The superior court denied the motion to reopen, stating DOC's decision to require the additional programming prior to furlough was solely a programming decision and was unreviewable.This appeal followed.
On appeal, petitioner argues the 2009 Order guiding DOC to assess the furlough is the law of the case and the superior court has "inherent authority" to enforce it. Petitioner further claims DOC's actions constitute a "bad faith evasion" of the order and argues the superior court erred by failing to develop a factual record to determine if DOC followed the court mandate. The State argues DOC met the terms of the order and program decisions are unreviewable.
The SCOV begins by explaining why it treats the lower court’s denial as a dismissal for failure to state a claim upon which relief can be granted.
The SCOV’s question, then, is whether DOC's decision not to grant petitioner furlough and require additional programming is reviewable. The SCOV states the use of programming requirements “falls within the broad discretion of the DOC to determine what mode of treatment best serves individual inmates” and is therefore normally unreviewable. Petitioner also concedes that DOC's decision to deny furlough because he had not met requirements of his case plan would generally be protected from review. Petitioner argues, however, that the extra CSC requirements were nothing more than a pretext to allow DOC to deny furlough, which was simply retaliation.
The SCOV reasons that while programming decisions are unreviewable by courts, constitutional claims are. Therefore, to the extent that petitioner is raising a colorable constitutional claim, that claim is reviewable. The Court follows that by saying if petitioner's allegations about DOC's actions frame a colorable constitutional claim, dismissal on the pleadings would be premature.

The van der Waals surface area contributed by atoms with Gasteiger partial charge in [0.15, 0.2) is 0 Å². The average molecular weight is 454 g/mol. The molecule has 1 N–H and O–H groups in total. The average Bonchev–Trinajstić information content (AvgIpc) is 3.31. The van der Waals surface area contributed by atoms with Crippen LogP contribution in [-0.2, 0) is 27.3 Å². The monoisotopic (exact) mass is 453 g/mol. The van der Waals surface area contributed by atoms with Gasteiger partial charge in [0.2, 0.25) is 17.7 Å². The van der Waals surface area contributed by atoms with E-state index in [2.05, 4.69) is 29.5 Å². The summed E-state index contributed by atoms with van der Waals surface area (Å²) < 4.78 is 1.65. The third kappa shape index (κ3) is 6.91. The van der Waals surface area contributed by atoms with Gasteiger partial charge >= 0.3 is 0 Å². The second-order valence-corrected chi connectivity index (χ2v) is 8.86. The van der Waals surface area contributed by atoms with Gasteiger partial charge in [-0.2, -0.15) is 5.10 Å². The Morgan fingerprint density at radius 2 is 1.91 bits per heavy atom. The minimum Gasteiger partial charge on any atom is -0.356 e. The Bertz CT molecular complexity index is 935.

The SCOV reminds us that to determine whether a complaint survives dismissal for failure to state a claim, "courts must take the factual allegations in the complaint as true, and consider whether it appears beyond doubt that there exists no facts or circumstances that would entitle the plaintiff to relief." Under that analysis, if established, petitioner's allegations that DOC used its programming requirements to retaliate against him for pursuing the original case by preventing him from attaining the furlough release would clearly be unconstitutional.
To be successful in his claim of unconstitutional retaliation, petitioner has to show he took part in constitutionally protected conduct, and that conduct was a "substantial or motivating factor" in DOC's decision to require additional programming and deny the furlough. SCOV says the petitioner puts forth satisfactory allegations to survive dismissal.
SCOV determines that accepting petitioner specific factual allegations as true, it cannot conclude "it appears beyond doubt that there exist no facts or circumstances that would entitle the plaintiff to relief." Instead, if proven says SCOV, the allegations in this case would be sufficient to support a circumstantial inference of retaliation. Because petitioner alleged specific facts, SCOV says he makes a prima facie case of unconstitutional retaliation. The dismissal on the pleadings was premature.